What will my house be worth if Gladstone becomes FIFO town?
WHEN Michael Pope's father got work on the Gladstone Powerhouse expansion in 1977, his family packed up and moved here with his parents and three brothers.
Now he's a mechanical fitter in Gladstone. He has lived through several 'busts' and 'booms' but says the impact of the LNG projects hasn't been positive, like other projects in the past.
The opening of the meatworks in 1893 was the first big 'boom' project for the city followed by the establishment of Queensland Alumina Limited in 1963 and the power station in the 1970s.
Then came the LNG plants on Curtis Island. They are worth $70 billion and in December 2014 there were 14,500 people working on the island.
Mr Pope was one of three people who spoke to the parliamentary committee investigating 100% Fly-In Fly-Out work options in regional Queensland, which visited Gladstone this week.
Mr Pope said instead of the LNG boom bringing work to local business, he has watched them be bought out by multinationals.
Those were the businesses that gave all his friends the chance to learn a trade.
"Those guys don't care about giving apprenticeships to local people. My father moved here to give us opportunities.
"Now I have watched my friends' children struggle to get those same opportunities that we did.
"My biggest asset is my house. What will that be worth if Gladstone becomes a FIFO town?"
He told the committee the people of Gladstone had worked hard to create career paths for their children, paid high rates and "put up with a lot from industry".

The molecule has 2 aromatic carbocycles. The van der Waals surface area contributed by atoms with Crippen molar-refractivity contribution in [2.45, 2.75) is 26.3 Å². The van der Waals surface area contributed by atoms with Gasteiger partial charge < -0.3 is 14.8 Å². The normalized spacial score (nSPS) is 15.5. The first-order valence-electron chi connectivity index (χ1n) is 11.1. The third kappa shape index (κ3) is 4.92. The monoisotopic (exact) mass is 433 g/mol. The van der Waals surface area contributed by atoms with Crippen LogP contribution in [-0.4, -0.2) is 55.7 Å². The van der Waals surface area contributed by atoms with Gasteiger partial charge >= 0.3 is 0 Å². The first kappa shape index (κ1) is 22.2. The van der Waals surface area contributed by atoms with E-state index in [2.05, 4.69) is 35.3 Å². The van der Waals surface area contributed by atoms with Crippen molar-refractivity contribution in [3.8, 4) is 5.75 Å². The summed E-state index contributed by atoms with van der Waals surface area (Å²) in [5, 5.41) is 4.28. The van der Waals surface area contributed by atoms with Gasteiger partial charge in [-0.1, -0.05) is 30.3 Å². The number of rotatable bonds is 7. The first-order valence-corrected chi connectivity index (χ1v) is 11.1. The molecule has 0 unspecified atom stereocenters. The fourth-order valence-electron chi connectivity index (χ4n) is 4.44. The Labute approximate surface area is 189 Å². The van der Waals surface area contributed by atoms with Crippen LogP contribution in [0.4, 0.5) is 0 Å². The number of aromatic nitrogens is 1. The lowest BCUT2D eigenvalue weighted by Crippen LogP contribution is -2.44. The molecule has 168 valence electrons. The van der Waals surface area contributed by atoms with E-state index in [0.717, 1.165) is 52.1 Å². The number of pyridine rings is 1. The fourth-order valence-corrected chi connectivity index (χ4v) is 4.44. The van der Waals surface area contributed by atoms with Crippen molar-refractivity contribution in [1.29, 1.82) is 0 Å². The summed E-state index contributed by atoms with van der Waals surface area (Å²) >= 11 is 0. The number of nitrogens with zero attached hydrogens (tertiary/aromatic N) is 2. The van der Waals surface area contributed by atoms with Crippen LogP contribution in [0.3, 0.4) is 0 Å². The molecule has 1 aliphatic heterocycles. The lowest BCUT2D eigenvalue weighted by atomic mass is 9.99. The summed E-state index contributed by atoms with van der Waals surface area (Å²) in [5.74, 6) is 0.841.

He said it was the big companies holding the community back and suggested they open large offices in regional centres.
"I can guarantee you there isn't much coal being dug up in the middle of Queen St in Brisbane," Mr Pope said.
"Why can't the coal boss have his office out here, where the coal is (in central Queensland)?
"Having offices here would provide more stability for our community and give our young people more opportunity to get trained.
"People are fearful of 2016. I hear people who have lived in Gladstone their whole lives asking - what am I going to do (for work)?"
Gladstone MP Glenn Butcher, who is on the state committee, said opportunities for locals was a recurring theme in the nine towns they had visited.
"They don't want to be forced to move to Brisbane or Cairns just to get a job in a mine that's 20km away from their home."
There have been more than 220 written submissions.
So far Mr Butcher has not read one from Gladstone.
Not one person registered to speak yesterday and there was no representative from Gladstone Regional Council.
"This is a major issue with a major impact in the Gladstone region," Mr Butcher said.
"It was certainly disappointing not to hear from any representative from the council or local businesses."